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Mike Hess Brewing shaves heads

For pediatric cancer research

Just a few of the freshly shaved heads supporting a St. Baldrick’s fundraiser at Mike Hess Brewing in North Park.
  • Just a few of the freshly shaved heads supporting a St. Baldrick’s fundraiser at Mike Hess Brewing in North Park.
  • Image by Tim Stahl

Over Memorial Day weekend, dozens of people gathered at North Park’s Mike Hess Brewing Company to shave their heads bald. And in doing so they raised over 60 thousand dollars for St. Baldrick’s Foundation, a nonprofit dedicated to pediatric cancer research.

Mike Hess Brewing North Park

3812 Grim Avenue, North Park

“Pediatric cancers are not the same as adult cancers,” explains brewery namesake Mike Hess. Last year his then 12-year-old daughter Keely was diagnosed with the bone cancer osteosarcoma. In the months that followed she spent two weeks in a coma after her leg was amputated above the knee, and lost her hair amid 18 rounds of chemotherapy. Hess and his wife Lynda spent months supporting their daughter at a UC Davis hospital.

“Nobody had the answers,” he says, “because there’s not a lot of research being done on osteosarcoma.”

Brewer Mike Hess responds to having his head shaved for charity.

Brewer Mike Hess responds to having his head shaved for charity.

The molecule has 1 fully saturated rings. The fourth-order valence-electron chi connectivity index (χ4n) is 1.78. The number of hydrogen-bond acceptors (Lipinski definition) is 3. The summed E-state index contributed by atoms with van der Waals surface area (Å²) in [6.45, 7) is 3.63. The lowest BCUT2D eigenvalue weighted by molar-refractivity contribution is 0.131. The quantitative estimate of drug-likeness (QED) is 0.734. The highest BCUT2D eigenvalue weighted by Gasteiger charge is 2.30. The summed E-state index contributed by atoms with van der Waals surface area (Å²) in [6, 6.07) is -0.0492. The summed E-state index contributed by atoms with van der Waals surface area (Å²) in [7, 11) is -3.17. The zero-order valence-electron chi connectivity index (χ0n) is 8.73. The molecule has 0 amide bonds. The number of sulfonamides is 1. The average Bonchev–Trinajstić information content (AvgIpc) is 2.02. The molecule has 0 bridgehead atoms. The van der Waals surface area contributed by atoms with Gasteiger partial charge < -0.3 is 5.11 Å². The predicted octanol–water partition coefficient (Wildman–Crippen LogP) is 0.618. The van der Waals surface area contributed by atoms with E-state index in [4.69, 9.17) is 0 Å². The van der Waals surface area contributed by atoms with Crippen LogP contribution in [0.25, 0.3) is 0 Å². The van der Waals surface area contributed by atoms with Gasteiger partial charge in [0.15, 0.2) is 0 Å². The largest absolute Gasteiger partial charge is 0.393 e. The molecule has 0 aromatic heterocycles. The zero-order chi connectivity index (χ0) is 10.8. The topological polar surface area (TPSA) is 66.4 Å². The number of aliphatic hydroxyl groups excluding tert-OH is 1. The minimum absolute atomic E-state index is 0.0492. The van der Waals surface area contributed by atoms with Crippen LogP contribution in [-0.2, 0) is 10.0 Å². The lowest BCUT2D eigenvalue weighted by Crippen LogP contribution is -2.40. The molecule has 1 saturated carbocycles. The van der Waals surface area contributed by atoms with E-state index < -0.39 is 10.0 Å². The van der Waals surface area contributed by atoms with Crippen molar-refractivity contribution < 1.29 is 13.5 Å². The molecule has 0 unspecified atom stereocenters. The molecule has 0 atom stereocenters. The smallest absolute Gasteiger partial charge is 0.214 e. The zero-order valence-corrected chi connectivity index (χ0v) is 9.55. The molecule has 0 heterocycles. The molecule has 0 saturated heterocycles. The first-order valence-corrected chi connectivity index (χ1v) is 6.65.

When Hess returned to San Diego, he learned his brewers had developed a recipe for a witbier with beets, dubbed Beet Cancer, hoping to release it as a fundraiser to help pay for Keely’s treatment. Because of health insurance Hess didn’t need the money. The brewery organized a Beet Cancer event around the beer and raised $6500 for pediatric fundraisers The Pablove Foundation and The Truth 365.

“Back in the beginning, when Keely lost her hair and I shaved her head,” recalls Hess, “my brother Greg said we should shave our heads too. Four months later we realized we could do it and raise money.”

Enter St. Baldrick’s. Similar to walkathons, participants raise donations from friends and family behind a promise to shave their head. The Hess team organized a fundraising web page through St. Baldrick’s.

“Then we started getting people who we didn’t even know,” reports Hess. “There was a husband and wife,” he recounts, “saw [a KUSI newscast about the event]that morning. The husband looked at his wife and said, we should go do that. And they showed up and shaved their heads.”

Keely recently fitted for a prosthetic, and with her final round of chemo slated for June, she expects to be able to return to school this fall after missing a year for treatment.

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